November 21 was another high point for Finnish app industry. FDG Entertainment’s “Oceanhorn” reigned as #1 iPad download in America and Rovio’s “Angry Birds Star Wars 2″ held onto #5 slot. Supercell’s two games were lodged as #2 and #3 grossing US iPad apps. This meant that three Finnish companies held more Top 5 positions in these two iPad charts than all US vendors combined.

    In the past year, ten Finnish apps have hit Top 5 position on US iPhone charts, including rather exotic companies like Frogmind, Mountain Sheep and Fingersoft. Perhaps even more intriguingly, three Finnish vendors managed to hit #1 position on Japanese iPhone chart in 2013; a feat no other country has matched.

    Why are Finnish app vendors so dazzling? This is a question I asked ten Japanese, Chinese and American industry experts at Slush 2013, a major start-up event held in Helsinki a week ago. Interestingly, all responses clustered around five arguments.

    1) Creating a striking look. Many Finnish apps have a very distinctive vibe in both graphics and sound design.

    2) Tight focus on Apple‘s preferences. Finnish companies tend to target Apple successfully for getting featured prominently. This involves intimate understanding of what sort of apps Apple likes to promote.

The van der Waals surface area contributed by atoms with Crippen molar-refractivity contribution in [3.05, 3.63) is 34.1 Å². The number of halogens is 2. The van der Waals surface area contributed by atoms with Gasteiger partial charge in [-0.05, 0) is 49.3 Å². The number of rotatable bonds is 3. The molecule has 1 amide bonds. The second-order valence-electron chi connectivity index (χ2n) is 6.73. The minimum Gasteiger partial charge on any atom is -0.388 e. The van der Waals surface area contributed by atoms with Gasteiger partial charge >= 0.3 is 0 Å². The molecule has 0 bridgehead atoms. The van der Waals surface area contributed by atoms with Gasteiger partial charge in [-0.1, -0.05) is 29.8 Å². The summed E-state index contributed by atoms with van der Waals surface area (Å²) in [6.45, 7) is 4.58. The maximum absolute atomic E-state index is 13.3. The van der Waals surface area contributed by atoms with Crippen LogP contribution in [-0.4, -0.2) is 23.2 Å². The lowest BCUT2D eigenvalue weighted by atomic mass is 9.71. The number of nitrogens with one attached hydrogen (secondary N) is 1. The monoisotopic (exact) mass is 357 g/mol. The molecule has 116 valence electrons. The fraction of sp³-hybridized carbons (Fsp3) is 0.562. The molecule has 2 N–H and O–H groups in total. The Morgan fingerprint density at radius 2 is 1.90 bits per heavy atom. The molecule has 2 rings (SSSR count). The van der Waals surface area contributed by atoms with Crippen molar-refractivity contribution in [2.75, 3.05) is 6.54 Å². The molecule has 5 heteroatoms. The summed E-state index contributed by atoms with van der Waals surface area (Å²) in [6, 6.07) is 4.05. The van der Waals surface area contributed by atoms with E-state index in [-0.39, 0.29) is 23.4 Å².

3) Relentless testing regime. Finnish app vendors tend to hone their apps for months or even a year in test markets like New Zealand or Canada. They adjust core loops and tinker with graphics until certain key metrics are met – such as 40% second day retention or 20 cents of average revenue per active daily user.

    4) Creative pricing strategies. Everyone now says that only free-to-play works in the app market. But some Finnish companies are sharply contrarian.

    5) Robust upgrade and expansion planning. Rovio pioneered the rapid and extensive upgrade strategy in 2010 by rolling out new levels at a furious clip for its original Angry Birds title in the year 2010. More recently, Supercell has managed to turn “Clash of Clans” and “Hay Day” into eye-poppingly perennial revenue machines by a carefully designed expansion plans.

    Of course, many of these characteristics are not unique to Finnish vendors – they are evident in other Nordic countries.

    As a massive wave of new new app start-ups is now building in Finland, the year 2014 is shaping up to be a decisive year for the country.